Priests shouldn't marry, says married priest

Fr Joshua Whitfield and family (Whitfield family)

You might be surprised to know most married Catholic priests are staunch advocates of clerical celibacy, writes Fr Joshua Whitfield, a married Catholic priest from Texas, in the Dallas Morning News.

My wife and I, we have four children, all younger than seven. Ours is not a quiet house. A house of screaming and a house of endless snot, it's also a house of love, grown and multiplied every few years.

But here's what's strange about us: I'm a Catholic priest. And that is, as you probably know, mostly a celibate species.

The discipline of celibacy, as a Christian practice, is an ancient tradition. For priests, celibacy has been the universal legal norm in the Catholic West since the 12th century and the de facto norm long before that.

Yet there have always been, for good reasons, exceptions made, particularly for the sake of Christian unity. The Eastern Catholic Churches, for example, many with married priests, have since early modernity flourished in the Catholic Church.

Likewise for me, a convert from Anglicanism. I'm able to be a Catholic priest because of the Pastoral Provision of Saint John Paul II, which was established in the early 1980s. This provision allows men like me, mostly converts from Anglicanism, to be ordained priests, yet only after receiving a dispensation from celibacy from the pope himself.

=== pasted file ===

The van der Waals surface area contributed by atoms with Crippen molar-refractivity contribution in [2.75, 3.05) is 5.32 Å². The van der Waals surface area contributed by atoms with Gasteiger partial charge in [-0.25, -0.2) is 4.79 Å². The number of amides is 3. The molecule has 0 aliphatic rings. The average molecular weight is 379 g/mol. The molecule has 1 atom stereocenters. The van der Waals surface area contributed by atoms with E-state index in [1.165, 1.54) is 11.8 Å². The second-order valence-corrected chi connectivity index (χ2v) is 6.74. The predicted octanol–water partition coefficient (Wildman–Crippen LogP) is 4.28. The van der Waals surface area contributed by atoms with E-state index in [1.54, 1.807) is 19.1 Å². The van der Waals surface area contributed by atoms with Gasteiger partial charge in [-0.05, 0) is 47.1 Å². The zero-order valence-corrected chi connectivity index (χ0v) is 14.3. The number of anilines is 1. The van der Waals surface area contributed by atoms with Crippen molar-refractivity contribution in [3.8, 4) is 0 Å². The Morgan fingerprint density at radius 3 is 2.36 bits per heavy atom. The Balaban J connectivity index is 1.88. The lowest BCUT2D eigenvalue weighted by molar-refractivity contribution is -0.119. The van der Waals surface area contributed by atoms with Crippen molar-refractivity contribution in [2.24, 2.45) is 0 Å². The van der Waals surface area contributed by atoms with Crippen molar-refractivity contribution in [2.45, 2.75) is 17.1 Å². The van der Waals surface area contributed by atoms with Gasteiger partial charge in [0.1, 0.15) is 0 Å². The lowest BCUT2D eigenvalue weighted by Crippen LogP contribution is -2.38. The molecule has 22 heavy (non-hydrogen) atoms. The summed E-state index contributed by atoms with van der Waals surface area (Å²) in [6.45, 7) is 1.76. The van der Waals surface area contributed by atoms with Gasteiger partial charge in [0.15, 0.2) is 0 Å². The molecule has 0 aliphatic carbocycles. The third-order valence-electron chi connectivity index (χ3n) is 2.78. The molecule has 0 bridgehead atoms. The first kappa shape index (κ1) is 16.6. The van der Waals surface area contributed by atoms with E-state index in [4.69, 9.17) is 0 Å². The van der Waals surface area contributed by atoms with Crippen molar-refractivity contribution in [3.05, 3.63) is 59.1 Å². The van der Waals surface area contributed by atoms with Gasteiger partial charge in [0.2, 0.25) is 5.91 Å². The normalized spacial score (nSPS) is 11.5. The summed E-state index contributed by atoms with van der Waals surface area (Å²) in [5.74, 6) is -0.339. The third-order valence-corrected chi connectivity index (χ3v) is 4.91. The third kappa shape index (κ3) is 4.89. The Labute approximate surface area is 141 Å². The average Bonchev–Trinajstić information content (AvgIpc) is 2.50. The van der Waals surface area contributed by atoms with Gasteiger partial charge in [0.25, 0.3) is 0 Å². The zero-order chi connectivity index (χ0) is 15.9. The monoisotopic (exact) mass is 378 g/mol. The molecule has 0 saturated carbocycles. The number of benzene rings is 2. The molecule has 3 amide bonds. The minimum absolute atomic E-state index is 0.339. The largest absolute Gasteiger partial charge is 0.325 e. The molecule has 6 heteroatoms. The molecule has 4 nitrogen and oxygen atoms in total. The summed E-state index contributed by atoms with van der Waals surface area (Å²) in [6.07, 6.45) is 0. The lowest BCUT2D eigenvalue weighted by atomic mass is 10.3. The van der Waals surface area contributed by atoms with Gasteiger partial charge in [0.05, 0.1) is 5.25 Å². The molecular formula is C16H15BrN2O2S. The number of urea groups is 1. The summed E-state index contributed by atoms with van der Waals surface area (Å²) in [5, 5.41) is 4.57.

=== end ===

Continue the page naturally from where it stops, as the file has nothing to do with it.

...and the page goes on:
But these are exceptions made, as I said, for the sake of Christian unity, because of Jesus' final prayer that his disciples be "one". They do not signal change in the Catholic Church's ancient discipline of clerical celibacy.

I, for one, don't think the Church should change its discipline here. In fact, I think it would be a very bad idea.

Because the Catholic Church believes Christians should be united, it sometimes makes exceptions from its own, even ancient, disciplines and norms, in my case celibacy. My family and I are not test subjects in some sort of trial run put on by the Vatican to see whether married priesthood works. Rather, we're witnesses to the Church's empathy and desire for unity.

FULL STORY

I'm a married Catholic priest who thinks priests shouldn't get married (Dallas Morning News)

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